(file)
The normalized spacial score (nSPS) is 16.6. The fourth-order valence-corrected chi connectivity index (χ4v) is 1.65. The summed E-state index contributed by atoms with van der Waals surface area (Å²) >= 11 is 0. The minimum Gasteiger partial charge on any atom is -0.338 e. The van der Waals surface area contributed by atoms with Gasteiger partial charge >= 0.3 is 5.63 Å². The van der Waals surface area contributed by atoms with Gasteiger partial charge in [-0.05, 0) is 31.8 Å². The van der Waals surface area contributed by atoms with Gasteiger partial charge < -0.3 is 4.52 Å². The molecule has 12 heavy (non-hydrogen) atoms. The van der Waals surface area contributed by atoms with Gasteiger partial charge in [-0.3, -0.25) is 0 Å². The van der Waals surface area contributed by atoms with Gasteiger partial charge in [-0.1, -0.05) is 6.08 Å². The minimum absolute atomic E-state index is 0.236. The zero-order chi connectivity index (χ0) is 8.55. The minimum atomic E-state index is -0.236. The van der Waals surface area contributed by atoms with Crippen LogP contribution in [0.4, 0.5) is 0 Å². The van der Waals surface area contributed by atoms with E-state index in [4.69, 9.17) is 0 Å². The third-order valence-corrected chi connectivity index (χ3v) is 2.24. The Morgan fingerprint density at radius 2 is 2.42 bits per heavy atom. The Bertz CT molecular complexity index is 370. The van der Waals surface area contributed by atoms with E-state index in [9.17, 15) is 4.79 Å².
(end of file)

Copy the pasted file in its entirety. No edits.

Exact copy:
The normalized spacial score (nSPS) is 16.6. The fourth-order valence-corrected chi connectivity index (χ4v) is 1.65. The summed E-state index contributed by atoms with van der Waals surface area (Å²) >= 11 is 0. The minimum Gasteiger partial charge on any atom is -0.338 e. The van der Waals surface area contributed by atoms with Gasteiger partial charge >= 0.3 is 5.63 Å². The van der Waals surface area contributed by atoms with Gasteiger partial charge in [-0.05, 0) is 31.8 Å². The van der Waals surface area contributed by atoms with Gasteiger partial charge < -0.3 is 4.52 Å². The molecule has 12 heavy (non-hydrogen) atoms. The van der Waals surface area contributed by atoms with Gasteiger partial charge in [-0.3, -0.25) is 0 Å². The van der Waals surface area contributed by atoms with Gasteiger partial charge in [-0.1, -0.05) is 6.08 Å². The minimum absolute atomic E-state index is 0.236. The zero-order chi connectivity index (χ0) is 8.55. The minimum atomic E-state index is -0.236. The van der Waals surface area contributed by atoms with Crippen LogP contribution in [0.4, 0.5) is 0 Å². The van der Waals surface area contributed by atoms with E-state index in [4.69, 9.17) is 0 Å². The third-order valence-corrected chi connectivity index (χ3v) is 2.24. The Morgan fingerprint density at radius 2 is 2.42 bits per heavy atom. The Bertz CT molecular complexity index is 370. The van der Waals surface area contributed by atoms with E-state index in [9.17, 15) is 4.79 Å².